As we moved through the forest collecting data for our directed research in Carara National Park, we heard a high pitch crying sound in the canopy. Suddenly, there were spider monkeys (Ateles geoffroyi) darting through the branches above us. Several individuals were vocalizing close to the noisy trafficked road as they were looking for leaves and fruits.
The spider monkey is an endangered species that needs relatively large tracks of mature forest to survive. Carara National Park is 5,242 ha in size and protects mature as well as secondary forest along an altitudinal gradient. The downside of this park is that it is limited by a segment of a paved road with a traffic volume ranging from 426 to 1199 vehicles per hour in the last 10 years. This high number of vehicles generates loud noise levels that penetrate the mature forest and meet with the natural sounds produced by wildlife.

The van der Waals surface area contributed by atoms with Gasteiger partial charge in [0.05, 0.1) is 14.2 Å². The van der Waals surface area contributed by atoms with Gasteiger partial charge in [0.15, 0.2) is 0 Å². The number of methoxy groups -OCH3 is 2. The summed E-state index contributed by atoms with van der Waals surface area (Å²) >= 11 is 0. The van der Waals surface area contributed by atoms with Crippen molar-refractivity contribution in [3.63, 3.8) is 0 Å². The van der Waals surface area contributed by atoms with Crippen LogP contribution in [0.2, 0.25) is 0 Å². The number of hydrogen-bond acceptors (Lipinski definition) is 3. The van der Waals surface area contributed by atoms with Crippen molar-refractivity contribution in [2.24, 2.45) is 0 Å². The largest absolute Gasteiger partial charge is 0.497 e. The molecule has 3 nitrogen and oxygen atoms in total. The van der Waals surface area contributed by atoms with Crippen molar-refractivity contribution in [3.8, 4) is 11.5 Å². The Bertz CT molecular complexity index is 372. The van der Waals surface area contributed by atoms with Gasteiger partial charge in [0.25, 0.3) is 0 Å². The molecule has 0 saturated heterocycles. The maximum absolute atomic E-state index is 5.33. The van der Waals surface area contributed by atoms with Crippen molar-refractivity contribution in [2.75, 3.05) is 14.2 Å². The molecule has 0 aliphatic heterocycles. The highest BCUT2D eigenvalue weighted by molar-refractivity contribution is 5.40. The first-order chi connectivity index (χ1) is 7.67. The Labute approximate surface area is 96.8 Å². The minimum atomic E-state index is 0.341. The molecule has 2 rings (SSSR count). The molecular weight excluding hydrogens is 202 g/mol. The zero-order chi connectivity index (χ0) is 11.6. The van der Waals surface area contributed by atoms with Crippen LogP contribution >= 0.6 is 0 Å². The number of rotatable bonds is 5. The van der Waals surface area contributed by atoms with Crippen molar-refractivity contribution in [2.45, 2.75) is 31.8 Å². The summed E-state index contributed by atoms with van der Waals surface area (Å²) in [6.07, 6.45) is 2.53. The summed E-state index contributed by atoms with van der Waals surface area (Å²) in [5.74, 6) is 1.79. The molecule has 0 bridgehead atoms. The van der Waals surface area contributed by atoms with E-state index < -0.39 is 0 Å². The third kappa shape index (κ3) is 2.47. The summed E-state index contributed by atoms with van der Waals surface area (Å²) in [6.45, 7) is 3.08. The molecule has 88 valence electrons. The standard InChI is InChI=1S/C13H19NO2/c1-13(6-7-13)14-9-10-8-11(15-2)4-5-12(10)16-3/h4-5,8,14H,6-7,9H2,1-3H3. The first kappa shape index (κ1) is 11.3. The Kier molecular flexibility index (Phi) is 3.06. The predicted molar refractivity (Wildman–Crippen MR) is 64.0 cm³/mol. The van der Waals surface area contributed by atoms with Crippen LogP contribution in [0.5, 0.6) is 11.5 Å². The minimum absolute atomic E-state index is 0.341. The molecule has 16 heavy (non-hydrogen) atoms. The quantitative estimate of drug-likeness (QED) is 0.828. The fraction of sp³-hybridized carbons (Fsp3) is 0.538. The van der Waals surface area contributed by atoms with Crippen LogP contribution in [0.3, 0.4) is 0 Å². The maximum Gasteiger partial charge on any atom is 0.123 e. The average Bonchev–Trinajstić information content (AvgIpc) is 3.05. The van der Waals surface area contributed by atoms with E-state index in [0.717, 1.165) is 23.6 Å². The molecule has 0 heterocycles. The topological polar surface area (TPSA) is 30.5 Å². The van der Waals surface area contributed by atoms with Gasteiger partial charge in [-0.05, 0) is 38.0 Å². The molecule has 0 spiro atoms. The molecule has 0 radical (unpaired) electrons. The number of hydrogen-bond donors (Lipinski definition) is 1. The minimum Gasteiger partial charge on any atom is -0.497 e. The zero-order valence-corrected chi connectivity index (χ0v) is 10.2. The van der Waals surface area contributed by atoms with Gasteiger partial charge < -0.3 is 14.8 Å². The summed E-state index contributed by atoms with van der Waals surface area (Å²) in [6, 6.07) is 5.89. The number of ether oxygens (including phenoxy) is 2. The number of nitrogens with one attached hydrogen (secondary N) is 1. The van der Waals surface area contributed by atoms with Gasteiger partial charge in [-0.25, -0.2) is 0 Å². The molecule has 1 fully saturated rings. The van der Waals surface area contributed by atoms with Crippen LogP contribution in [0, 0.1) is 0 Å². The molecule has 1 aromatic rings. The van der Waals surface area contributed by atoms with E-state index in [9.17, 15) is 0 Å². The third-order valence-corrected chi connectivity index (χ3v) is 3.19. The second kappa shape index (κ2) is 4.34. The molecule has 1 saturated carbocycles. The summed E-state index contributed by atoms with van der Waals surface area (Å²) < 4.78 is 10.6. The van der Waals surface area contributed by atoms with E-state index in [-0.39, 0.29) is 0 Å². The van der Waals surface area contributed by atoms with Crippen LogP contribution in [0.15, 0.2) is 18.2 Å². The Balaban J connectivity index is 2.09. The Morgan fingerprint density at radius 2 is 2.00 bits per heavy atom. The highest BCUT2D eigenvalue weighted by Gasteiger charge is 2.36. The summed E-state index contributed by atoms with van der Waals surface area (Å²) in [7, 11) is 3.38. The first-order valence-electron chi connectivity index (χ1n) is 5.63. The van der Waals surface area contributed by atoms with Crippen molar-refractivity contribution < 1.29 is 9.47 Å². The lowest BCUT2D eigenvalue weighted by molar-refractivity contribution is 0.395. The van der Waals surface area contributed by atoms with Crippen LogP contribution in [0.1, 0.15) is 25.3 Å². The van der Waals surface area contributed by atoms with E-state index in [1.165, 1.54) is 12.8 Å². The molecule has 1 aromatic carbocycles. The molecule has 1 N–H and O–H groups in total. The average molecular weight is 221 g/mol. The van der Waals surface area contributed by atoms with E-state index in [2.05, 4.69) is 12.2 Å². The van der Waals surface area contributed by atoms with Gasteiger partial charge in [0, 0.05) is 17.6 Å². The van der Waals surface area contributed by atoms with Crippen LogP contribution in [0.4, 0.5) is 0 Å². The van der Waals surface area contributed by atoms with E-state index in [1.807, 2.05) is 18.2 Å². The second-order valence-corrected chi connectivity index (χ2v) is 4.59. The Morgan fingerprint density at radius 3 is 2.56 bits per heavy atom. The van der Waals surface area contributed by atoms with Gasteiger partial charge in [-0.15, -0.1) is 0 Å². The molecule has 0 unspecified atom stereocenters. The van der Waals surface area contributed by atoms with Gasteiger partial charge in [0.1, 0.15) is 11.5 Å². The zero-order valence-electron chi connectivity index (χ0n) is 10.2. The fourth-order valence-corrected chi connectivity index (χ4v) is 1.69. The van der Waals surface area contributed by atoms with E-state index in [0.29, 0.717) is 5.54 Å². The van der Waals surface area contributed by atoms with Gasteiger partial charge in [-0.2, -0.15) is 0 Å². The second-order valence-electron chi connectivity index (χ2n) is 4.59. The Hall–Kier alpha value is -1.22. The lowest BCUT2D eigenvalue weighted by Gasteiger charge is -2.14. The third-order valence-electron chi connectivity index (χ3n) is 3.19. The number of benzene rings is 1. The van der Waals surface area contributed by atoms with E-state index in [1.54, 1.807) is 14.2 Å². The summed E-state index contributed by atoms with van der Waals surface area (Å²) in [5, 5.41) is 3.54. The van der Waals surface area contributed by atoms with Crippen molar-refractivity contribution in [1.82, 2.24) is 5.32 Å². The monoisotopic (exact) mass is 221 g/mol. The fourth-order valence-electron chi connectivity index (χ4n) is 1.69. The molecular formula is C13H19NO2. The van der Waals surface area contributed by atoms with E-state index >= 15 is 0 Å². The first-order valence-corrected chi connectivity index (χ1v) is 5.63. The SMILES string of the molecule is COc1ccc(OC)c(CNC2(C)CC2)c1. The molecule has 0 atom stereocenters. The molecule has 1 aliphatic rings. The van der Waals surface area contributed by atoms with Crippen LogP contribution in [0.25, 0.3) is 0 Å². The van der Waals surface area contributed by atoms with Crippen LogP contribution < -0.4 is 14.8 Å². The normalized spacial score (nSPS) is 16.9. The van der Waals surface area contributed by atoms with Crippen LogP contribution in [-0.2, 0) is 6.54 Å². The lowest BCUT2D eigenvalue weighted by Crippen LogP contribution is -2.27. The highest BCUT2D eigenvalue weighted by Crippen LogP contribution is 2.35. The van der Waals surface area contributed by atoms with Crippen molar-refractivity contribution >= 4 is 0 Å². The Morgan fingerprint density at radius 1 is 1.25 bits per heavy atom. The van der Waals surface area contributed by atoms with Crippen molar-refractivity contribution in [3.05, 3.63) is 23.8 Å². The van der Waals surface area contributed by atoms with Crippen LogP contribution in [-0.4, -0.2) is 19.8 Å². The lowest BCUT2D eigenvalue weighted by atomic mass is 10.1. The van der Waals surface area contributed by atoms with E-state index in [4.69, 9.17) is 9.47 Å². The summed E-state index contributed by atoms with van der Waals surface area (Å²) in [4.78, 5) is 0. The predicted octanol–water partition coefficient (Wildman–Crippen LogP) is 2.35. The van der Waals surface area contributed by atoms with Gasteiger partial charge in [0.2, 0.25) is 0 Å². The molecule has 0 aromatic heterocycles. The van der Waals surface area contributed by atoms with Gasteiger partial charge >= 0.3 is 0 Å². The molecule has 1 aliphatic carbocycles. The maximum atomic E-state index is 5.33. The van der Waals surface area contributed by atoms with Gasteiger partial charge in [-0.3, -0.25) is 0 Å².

We have been studying bird bioacoustics in this park over the years and have also heard many other animal species that also produce sounds, including spider monkeys. The most notorious of all is that produced by a howler monkey (Alouatta palliata). Different from the spider monkeys, howlers emit a loud low-frequency call that can be heard several kilometers away. This roaring sound is produced in response to neighboring groups to locate each other to minimize confrontation. However, the loud sound produced by the howler monkeys is challenged by similar anthropogenic sounds such as those produced by car engines. Thus, the interaction between sounds could interfere with the effective communication among monkey groups. Nonetheless, monkeys vocalize from the canopy which confers advantages in the long range propagation of their sounds. In any case, anthropogenic noise notably alters the quality of the natural soundscape and the appreciation of natural protected areas.